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Terry Tao defines tangent space here as equivalence classes of continuously differentiable curves $\gamma : I \rightarrow G$ where $I$ is an open interval.

On the other hand, Wikipedia defines it as equivalence classes of curves $\gamma : (-1,1) \rightarrow M$.

I have 2 questions regarding this definition:

(i) Why does it have to be functions from open sets? Why can it not be paths $\gamma : [0,1] \rightarrow G$?

(ii) Are these definitions really equivalent?

The context in which I am asking this is Lie groups and Lie algebras which I just started to read about. Many thanks for your help.

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(i) I'm not certain, but it feels to me like differential geometry (and perhaps other areas of math) uses open neighborhoods almost reflexively. In any case, (ii) yes, though simple reparametrization. –  anon Sep 19 '11 at 10:51
@anon: (ii) I think the question was more about dropping the condition of continuous differentiability, less about the trivial change from a general open interval to $(-1,1)$. –  joriki Sep 19 '11 at 11:04
@joriki: That's not how I read it, but I suppose we should wait for OP. –  anon Sep 19 '11 at 12:00
Thanks, actually anon's read it right. I'm just generally confused at the moment by the new subject of lie algebras and groups and I didn't see that it was so obvious. –  Matt N. Sep 19 '11 at 13:09
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1 Answer

up vote 11 down vote accepted

(Let the usual symbols stand for the usual objects: $M$ a smooth manifold, $\gamma$ a smooth curve, etc.)

(1) One reflexively uses open sets because it's easiest to think of the tangent space at $x\in M$ as the set of velocities of curves passing through $x$. For this, you need to be able to differentiate a curve at $x$, and to differentiate, you need an open neighborhood about the (a) preimage of $x$.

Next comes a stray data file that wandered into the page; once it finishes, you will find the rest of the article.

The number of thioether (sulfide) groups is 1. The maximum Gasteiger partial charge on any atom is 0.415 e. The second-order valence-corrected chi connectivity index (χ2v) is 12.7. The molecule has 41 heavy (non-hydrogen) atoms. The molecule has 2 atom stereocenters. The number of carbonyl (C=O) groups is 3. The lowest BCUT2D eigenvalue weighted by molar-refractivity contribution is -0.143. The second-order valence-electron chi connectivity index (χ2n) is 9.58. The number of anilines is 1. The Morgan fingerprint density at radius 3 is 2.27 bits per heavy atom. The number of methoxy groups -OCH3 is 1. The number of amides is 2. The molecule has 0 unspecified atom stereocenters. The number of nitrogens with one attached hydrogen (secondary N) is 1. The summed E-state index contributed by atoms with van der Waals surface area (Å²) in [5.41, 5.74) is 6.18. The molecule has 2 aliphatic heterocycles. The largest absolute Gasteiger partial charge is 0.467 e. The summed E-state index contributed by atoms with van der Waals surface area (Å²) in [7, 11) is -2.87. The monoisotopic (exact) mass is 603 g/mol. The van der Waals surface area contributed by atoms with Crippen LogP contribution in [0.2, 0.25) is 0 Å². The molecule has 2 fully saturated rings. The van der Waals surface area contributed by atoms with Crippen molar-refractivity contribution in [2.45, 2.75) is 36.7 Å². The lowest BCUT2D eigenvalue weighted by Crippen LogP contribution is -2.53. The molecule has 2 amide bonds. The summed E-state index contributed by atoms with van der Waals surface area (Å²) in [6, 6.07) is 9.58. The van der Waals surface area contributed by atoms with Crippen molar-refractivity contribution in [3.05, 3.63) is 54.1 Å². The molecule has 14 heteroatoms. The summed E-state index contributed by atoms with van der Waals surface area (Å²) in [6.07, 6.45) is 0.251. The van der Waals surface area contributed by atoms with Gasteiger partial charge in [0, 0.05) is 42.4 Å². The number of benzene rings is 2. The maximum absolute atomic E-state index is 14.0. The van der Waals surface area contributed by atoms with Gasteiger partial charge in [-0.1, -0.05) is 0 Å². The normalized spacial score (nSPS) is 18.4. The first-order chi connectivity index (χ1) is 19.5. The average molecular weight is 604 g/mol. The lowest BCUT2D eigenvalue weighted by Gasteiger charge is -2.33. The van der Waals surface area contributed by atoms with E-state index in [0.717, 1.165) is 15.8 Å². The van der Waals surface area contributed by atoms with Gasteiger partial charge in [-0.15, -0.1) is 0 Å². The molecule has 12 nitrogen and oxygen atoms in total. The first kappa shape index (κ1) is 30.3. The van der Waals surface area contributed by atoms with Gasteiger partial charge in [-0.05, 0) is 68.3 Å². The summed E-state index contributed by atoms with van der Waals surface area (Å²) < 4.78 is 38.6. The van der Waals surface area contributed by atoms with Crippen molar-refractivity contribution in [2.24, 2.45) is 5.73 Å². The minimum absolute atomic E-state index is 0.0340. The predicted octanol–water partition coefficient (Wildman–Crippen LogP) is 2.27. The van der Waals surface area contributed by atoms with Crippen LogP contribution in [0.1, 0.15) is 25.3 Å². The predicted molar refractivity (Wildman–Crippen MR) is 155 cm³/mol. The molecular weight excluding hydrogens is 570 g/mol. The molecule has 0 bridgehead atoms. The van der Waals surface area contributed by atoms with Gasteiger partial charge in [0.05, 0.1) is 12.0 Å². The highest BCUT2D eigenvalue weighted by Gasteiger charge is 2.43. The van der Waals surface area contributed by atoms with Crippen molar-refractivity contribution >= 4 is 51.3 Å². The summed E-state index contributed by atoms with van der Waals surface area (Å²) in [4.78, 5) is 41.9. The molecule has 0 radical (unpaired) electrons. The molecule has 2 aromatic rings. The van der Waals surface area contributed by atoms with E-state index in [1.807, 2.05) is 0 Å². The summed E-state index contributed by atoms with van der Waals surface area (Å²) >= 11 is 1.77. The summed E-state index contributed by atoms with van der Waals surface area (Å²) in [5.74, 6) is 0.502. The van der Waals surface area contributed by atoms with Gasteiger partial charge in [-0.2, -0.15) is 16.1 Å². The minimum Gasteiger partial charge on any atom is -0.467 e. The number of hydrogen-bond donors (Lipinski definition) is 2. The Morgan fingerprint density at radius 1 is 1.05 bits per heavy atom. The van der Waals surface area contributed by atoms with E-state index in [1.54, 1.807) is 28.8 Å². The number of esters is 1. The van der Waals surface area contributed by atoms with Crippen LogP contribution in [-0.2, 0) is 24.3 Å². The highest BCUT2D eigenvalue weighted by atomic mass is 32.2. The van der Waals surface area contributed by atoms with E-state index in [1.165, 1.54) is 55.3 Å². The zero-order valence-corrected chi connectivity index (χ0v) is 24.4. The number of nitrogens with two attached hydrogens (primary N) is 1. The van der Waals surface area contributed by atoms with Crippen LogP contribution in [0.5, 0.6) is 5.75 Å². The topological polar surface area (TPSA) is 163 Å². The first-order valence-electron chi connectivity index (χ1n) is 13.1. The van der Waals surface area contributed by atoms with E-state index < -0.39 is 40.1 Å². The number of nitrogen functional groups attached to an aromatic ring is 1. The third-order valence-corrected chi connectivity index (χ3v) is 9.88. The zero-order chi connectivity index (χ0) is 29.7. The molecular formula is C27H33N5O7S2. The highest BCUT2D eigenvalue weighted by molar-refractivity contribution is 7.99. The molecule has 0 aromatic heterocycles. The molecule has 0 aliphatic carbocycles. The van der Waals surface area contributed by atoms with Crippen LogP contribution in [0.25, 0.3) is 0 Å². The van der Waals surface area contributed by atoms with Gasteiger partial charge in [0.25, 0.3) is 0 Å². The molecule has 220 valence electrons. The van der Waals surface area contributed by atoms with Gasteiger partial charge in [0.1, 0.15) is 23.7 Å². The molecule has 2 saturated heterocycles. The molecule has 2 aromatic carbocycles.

So you could certainly define the curves on a closed interval as long as the interval has interior and the (a) preimage of $x$ is in the interior of the interval. It's just neater to define the tangent space with open intervals, because you're going to be working with the interior of the closed interval anyway.

(2) Yes. I'm going to leave this as an exercise for you (commenter anon suggested the idea). In fact, there are several other definitions for you to become familiar with:

$T_xM$ is ...

  • Equivalence classes of curves from an open interval (or the standard open interval) to $M$ passing through $x$;
  • Equivalence classes of derivations of functions at $x$;
  • Equivalence classes of pullbacks of tangent vectors in $\mathbb{R}^n$ via chart maps;
  • The fiber over $x$ in the tangent bundle (which is then defined as the appropriate quotient of a disjoint union of $\mathbb{R}^n\times $(chart neighborhoods) ).

You should check that these are all equivalent to the Wikipedia/Tao definition. This is just a long definition chase, so I don't feel compelled to outline details.

For more information, check out any introductory graduate differential topology textbook. I can recommend Riemannian Geometry by Manfredo do Carmo, Semi-Riemannian Geometry with Applications to Relativity by Barrett O'Neill, and of course for a technically beautiful but less readable introduction there's always Introduction to Differentiable Manifolds and Lie Groups by Frank Warner.

PS- You mentioned you're thinking about this in the context of Lie groups. Bonus points for seeing how $\mathfrak{g}$ is both $T_eG$ and the space of left-invariant vector fields.

(Edit: Added titles and full author names at request.)

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Thanks! And thanks for the book recommendation. As for the bonus: I'm still struggling with definitions so I'm not quite ready to answer that. –  Matt N. Sep 19 '11 at 13:06
+1 for the answer. I would even go to +2 (so to speak) if and when the references will be completed (simply the titles of the books and full author's names seem to do the job). Some readers are not as familiar with the literature as others and this should help them greatly. –  Did Sep 19 '11 at 13:40
@Surly Nice answer, but I must respectfully disagree that the equivalence of definitions of the tangent space is a a trivial "definition chase" as you suggest, at least for a beginner (such as myself). Jeffery Lee's "Manifolds and Differential Geometry", for instance, spends about the first 10-15 pages of chapter 2 covering aspects of this topic –  ItsNotObvious Sep 19 '11 at 17:16
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